3.2 Back to Linda
Thinking with Euler diagrams also helps to clarify why it has to be more likely that Linda is a bank teller than a bank teller and active in the women’s movement (Figure 15).
Here the outermost set is shown as a rectangle, which is the conventional way to show the set that represents ‘everything’ for the purposes of a problem under discussion.
Suppose the number of bank tellers not active in the women’s movement is A and the number of bank tellers who are active is B. Altogether there are (A+B) bank tellers.
Suppose that after counting all the people the result is 1,000,000. (Of course, this is not intended as any kind of real estimate. It is just an illustrative number, and any other would have done as well.)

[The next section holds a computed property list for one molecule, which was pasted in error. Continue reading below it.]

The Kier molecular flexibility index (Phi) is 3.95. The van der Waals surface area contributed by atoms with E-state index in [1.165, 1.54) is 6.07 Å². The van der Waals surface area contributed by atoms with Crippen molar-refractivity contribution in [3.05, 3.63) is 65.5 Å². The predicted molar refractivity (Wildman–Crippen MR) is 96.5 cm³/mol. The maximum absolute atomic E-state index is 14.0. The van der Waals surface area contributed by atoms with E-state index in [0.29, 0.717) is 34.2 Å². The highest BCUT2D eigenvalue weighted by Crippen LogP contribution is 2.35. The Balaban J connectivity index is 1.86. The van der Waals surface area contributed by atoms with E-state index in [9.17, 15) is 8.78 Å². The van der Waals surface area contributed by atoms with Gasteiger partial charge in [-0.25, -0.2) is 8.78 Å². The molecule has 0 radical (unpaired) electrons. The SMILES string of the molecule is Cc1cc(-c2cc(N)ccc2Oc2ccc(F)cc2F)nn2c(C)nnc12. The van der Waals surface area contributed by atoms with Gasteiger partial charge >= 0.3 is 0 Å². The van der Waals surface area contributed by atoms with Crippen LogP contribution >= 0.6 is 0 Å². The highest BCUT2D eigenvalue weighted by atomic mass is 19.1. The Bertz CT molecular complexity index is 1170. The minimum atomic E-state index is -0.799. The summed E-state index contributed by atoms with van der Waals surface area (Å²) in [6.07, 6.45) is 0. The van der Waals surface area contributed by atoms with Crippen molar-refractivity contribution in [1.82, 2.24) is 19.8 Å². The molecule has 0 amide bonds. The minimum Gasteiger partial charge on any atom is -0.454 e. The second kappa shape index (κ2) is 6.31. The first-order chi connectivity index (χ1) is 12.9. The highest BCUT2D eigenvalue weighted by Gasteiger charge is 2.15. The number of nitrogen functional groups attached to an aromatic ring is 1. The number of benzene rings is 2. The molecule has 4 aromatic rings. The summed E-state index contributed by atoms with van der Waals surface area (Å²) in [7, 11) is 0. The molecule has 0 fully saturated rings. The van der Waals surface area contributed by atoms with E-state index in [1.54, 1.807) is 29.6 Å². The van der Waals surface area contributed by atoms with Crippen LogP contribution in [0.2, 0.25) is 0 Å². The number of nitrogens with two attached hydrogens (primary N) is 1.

Then the chance of Linda being a bank teller is (A+B)/1,000,000.
The chance of her being a bank teller and active in the women’s movement is B/1,000,000.
Because B is less than (A+B), the second probability is certain to be smaller.
Another bias in our thinking can come from our tendency to believe that small samples provide reliable information about the population as a whole.